And if their cancer has spread to another part of their body while they wait, it may be incurable, potentially rendering surgery, chemotherapy and radiotherapy ineffective.
On top of this, patients with this late-stage cancer require more support from the NHS, which reduces its capacity to treat other cancer patients.
Visiting Professor Justin Stebbing, an oncologist at Imperial College London and editor of cancer journal Oncogene, told MailOnline ‘many things’ in the pandemic contributed to the drop-off in screening and diagnoses.
Lockdowns, stay-at-home orders, people’s fear of infection and hospitals as well as patients avoiding seeking medical treatment that they thought was non-urgent all played a part, he said.
As did limited access to in-person medical examinations and the reorganisation of hospital departments, he added.
He said: ‘Such disruption in care will have both short and long-term consequences and the specific issue here that is most relevant is an increase in death rate, due to untreated missed serious cancers.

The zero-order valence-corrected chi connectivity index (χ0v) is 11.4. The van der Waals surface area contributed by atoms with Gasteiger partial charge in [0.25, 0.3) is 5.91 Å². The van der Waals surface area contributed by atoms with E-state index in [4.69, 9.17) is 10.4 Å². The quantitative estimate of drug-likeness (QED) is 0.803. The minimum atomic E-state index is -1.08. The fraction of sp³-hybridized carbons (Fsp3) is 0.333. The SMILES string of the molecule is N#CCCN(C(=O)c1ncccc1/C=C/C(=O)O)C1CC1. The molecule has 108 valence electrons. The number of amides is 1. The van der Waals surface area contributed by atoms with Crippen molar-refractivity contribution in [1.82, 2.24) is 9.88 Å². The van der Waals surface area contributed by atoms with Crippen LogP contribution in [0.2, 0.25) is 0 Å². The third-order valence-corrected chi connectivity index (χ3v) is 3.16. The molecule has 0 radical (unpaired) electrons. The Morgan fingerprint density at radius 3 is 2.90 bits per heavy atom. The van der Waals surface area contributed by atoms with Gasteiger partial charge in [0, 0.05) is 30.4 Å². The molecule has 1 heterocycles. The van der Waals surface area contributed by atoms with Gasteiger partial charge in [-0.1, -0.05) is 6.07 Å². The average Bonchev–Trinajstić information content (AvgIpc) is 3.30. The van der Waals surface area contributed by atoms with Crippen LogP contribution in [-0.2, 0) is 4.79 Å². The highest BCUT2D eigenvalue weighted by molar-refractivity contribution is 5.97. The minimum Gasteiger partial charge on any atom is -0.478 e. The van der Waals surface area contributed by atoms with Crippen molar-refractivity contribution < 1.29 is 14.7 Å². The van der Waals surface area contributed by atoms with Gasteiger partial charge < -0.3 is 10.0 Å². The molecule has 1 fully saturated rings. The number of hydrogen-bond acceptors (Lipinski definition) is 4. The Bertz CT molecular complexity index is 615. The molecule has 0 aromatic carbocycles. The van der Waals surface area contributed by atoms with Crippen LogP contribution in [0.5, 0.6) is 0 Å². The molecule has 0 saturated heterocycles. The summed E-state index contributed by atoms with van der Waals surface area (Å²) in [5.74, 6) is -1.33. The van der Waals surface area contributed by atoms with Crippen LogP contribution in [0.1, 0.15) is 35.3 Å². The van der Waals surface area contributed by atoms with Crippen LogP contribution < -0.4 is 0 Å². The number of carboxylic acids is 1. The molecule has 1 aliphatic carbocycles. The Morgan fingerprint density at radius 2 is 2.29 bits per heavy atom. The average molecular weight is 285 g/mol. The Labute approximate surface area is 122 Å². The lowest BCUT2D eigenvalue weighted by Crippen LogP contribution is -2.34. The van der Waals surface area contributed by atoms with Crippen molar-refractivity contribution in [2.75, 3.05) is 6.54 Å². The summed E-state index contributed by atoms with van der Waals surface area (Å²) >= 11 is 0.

‘Public health measures should be implemented in this country to mitigate the deleterious effects of this health crisis on the diagnosis of cancer.’#
Peter Johnson, NHS England’s clinical director for cancer said: ‘Today’s data provides a snapshot of the short term impact of the pandemic on the number of people coming forward for cancer services back in 2020, but a lot has changed since then.
‘Since March 2021 cancer referrals have been running at record highs, with the latest figures showing over a quarter of a million people referred for urgent checks in a single month, and a record 2.8million people coming for checks in the last year — up almost a fifth on pre-pandemic levels.
‘This is good news because more people are now having treatment for cancer than before the pandemic, with tens of thousands starting treatment every month as the NHS continues to roll out the latest pioneering cancer treatments for patients.
‘We know there is still more to do, and we continue to urge people to come forward — we are making it easier than ever to get lifesaving tests — from mobile units offering scans for liver and lung cancer to one stop shops for tests and checks — these actions will ensure we catch more cancers earlier and improve survival across the country.’